Australia offers excellent working conditions ensuring that workers are treated fairly and not discriminated against. Employers in Australia are strictly regulated through the Workplace Relations Act (1996) which legislates working conditions and there are severe penalties for breaches of this act.
More occupation-specific aspects of work including work hours, rates of pay, allowances, overtime, holiday/sick leave and so forth, are covered by a range of other more detailed legislative documents. These include federal or state awards, or collective agreements between an employer and a group of employees or individual workplace agreements. The strict, numerous and detailed legislative documents guarantee that workers’ rights are protected, and provide for good working conditions.
Business hours in Australia are usually 9am to 5pm, although there are some variations depending on industry and individual employers. A full working day is generally considered to be 8 hours.
Employers are required to pay overtime rates and usually to provide meal allowances if employees work over 8 hours per day. When employees work on weekends or nightshifts, the employer is obligated to pay an increased hourly rate. The rates vary depending on industry, but generally employers need to pay at least 1 and a ˝ times the usual rate for hours outside the normal working day and 2 times the normal rate on Sundays and for night work.
Australian employers also tend to be quite flexible with part-time and casual work a popular option. The Australian Government reports that around 80% of employers offer the option of casual and part-time work. A lot of Australian employers also offer flexible working hours to full-time employees.
There are some variations in leave entitlements as these are laid out in industry-specific agreements that can also vary from state to state or be employer-specific. In general however, employers are required to provide around 2 weeks of sick leave per year and around 4 weeks of recreational leave for full-time employees.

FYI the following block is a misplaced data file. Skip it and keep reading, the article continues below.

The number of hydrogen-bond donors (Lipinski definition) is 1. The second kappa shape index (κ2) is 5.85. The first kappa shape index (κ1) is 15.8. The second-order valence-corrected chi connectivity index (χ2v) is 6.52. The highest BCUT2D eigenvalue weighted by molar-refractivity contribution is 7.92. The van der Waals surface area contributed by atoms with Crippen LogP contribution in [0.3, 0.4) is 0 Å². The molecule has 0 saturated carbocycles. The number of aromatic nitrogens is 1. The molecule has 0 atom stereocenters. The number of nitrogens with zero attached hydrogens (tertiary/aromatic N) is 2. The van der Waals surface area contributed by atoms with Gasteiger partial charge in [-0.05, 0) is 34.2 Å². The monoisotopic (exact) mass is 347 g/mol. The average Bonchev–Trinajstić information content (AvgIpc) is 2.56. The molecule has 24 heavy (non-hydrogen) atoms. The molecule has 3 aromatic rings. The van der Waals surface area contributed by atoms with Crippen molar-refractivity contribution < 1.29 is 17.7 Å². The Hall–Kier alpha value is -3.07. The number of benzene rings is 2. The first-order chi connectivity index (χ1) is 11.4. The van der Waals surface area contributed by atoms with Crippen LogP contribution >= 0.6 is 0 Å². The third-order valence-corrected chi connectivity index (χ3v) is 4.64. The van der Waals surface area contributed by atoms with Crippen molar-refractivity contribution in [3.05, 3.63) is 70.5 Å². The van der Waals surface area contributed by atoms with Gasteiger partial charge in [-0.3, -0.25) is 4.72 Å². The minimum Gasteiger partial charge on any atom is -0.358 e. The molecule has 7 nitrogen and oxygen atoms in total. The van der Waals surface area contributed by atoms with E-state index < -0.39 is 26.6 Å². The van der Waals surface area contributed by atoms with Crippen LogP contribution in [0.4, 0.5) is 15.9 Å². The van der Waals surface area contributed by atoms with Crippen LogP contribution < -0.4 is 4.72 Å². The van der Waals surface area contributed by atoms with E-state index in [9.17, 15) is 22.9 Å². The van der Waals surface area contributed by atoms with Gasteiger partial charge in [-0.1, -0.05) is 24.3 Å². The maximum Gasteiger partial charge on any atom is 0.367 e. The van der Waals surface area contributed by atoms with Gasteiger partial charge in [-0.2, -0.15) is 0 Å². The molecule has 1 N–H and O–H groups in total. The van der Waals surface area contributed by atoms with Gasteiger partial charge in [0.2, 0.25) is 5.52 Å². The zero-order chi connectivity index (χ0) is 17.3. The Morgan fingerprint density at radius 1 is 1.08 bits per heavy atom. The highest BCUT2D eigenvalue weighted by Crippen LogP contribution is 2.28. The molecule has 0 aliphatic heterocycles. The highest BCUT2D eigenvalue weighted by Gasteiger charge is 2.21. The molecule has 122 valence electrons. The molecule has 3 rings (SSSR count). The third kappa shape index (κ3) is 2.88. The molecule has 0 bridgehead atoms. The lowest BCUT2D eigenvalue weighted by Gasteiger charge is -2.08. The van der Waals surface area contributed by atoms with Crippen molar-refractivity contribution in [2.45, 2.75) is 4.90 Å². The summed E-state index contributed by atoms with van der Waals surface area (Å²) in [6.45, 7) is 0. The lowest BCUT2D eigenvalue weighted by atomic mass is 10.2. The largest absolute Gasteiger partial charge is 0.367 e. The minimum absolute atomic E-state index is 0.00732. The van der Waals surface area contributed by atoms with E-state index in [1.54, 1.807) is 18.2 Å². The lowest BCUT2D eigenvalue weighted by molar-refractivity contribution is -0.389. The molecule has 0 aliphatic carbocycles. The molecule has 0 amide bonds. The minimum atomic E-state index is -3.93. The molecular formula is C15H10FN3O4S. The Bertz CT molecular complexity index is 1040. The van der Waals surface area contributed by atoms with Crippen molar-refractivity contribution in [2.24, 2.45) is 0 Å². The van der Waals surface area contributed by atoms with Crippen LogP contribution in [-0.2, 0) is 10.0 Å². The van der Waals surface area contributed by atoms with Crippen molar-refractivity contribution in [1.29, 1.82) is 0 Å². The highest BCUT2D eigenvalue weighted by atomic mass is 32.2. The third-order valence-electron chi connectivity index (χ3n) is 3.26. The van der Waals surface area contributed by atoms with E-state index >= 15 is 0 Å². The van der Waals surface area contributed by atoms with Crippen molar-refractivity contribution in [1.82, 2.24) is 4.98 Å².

Australian employees also have entitlements to other kinds of leave including maternity leave, these entitlements also vary between industry and sometimes between employers. Further information can be found at http://www.workplace.gov.au.
Under Australian law, employees are guaranteed the right of freedom of association and therefore are free to join a relevant union or any other organisation.
The Union movement is strong in Australia and further helps to guard workers rights as the Unions are collective groups that act as representative bodies to protect workers’ rights.
Unions represent and support workers as well as enforce workers rights. They play an important role in dispute resolution, with many industries having their own tribunals to settle disputes between unions (which represent the workers), the workers themselves and employers. There are also further avenues if this fails to resolve the issue, and worker can seek settlement within the court system. The union movement and the legal avenues available to workers whose rights have been breached, provide a further guarantee of good working conditions.
Almost all industries in Australia have relevant Federal or State awards which dictate wages. Minimum wage levels are laid out in these industry-specific Award Agreements, or they can be set out in agreements between employers and workers. These agreements can be collective Enterprise Agreements between an employer and a group of employees or they can be Individual Workplace Agreements.
Various agreements cover all aspects relevant to rates of pay and determine the minimum wages for the relevant industry.
The Australian Bureau of Statistics reports that the average Australian Wage in Feb 2004 was A$ 39,1120. This is a healthy increase of around 5% from the previous year.
The minimum wages vary, as they are industry specific. Further information on industry-specific Australian wages can be found at http://www.wagenet.gov.au.